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Western ground parrots captured for breeding project

Measuring a western ground parrot captured at Cape Arid National Park
Measuring a western ground parrot captured at Cape Arid National Park Alan Danks

The Department of Parks and Wildlife has captured two critically endangered western ground parrots in the wild to bolster a captive breeding trial.

Parks and Wildlife regional ecologist Sarah Comer led a team of department staff and volunteers on a survey and capture project in Cape Arid National Park over the last two weeks.

Ms Comer said while a large fire at Cape Arid last month had impacted on the birds’ habitat, the survey team found enough birds to proceed with the project.

“Under the circumstances we were very pleased with the number of western ground parrot calls we detected and of course, with the trapping of two birds, a male and female, this week.”

The western ground parrots have been sent to Perth Zoo, where a captive breeding program has been underway since July 2014.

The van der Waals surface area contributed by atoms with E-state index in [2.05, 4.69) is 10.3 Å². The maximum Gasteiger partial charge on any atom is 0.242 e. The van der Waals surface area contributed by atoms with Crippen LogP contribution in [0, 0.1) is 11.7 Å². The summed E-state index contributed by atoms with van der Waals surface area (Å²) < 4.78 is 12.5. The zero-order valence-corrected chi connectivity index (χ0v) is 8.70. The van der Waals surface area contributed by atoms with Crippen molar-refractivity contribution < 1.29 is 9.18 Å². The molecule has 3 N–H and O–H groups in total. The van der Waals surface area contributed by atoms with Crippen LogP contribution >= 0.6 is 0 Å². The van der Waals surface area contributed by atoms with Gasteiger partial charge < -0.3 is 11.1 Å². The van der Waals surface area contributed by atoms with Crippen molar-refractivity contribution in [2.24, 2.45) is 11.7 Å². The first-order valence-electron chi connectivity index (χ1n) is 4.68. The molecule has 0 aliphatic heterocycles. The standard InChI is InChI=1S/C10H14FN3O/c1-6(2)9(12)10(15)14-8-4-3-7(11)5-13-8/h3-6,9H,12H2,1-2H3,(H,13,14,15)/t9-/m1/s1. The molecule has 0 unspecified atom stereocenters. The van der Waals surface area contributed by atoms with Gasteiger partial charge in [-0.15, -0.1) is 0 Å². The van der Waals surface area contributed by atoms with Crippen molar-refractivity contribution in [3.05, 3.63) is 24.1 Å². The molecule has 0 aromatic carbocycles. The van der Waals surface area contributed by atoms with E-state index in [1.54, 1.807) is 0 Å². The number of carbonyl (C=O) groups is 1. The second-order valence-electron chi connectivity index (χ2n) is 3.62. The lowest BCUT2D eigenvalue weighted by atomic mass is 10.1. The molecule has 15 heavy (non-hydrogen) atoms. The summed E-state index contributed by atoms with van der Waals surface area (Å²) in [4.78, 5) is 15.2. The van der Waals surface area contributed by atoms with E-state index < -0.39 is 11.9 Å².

Ms Comer said the new additions would enhance the breeding chances and genetic diversity of the captive birds during future breeding attempts.

“If the captive breeding trial proves successful it will provide a source of birds for potential re-introduction into areas where Parks and Wildlife has been successful in reducing threats such as introduced predators,” she said.

“The department’s Western Shield program and in particular the use of the new cat-specific bait Eradicat™ is playing an integral part in achieving this.”

The Cape Arid survey team also carried out intensive trapping and baiting around the burn perimeter, removing a number of feral cats from remaining western ground parrot habitat.

Ms Comer said the Friends of the Western Ground Parrot had donated $20,000 towards the survey and capture project, with the remainder of the funding provided by Parks and Wildlife and South Coast NRM.

“We are very appreciative of the time, effort and funds these dedicated western ground parrot volunteers contribute to an important conservation project,” she said.

“We hope to return to Cape Arid in autumn to try and trap several more birds for the captive breeding program.”

The State Government invested approximately $450,000 in 2014-15 in support of the department’s western ground parrot recovery actions.

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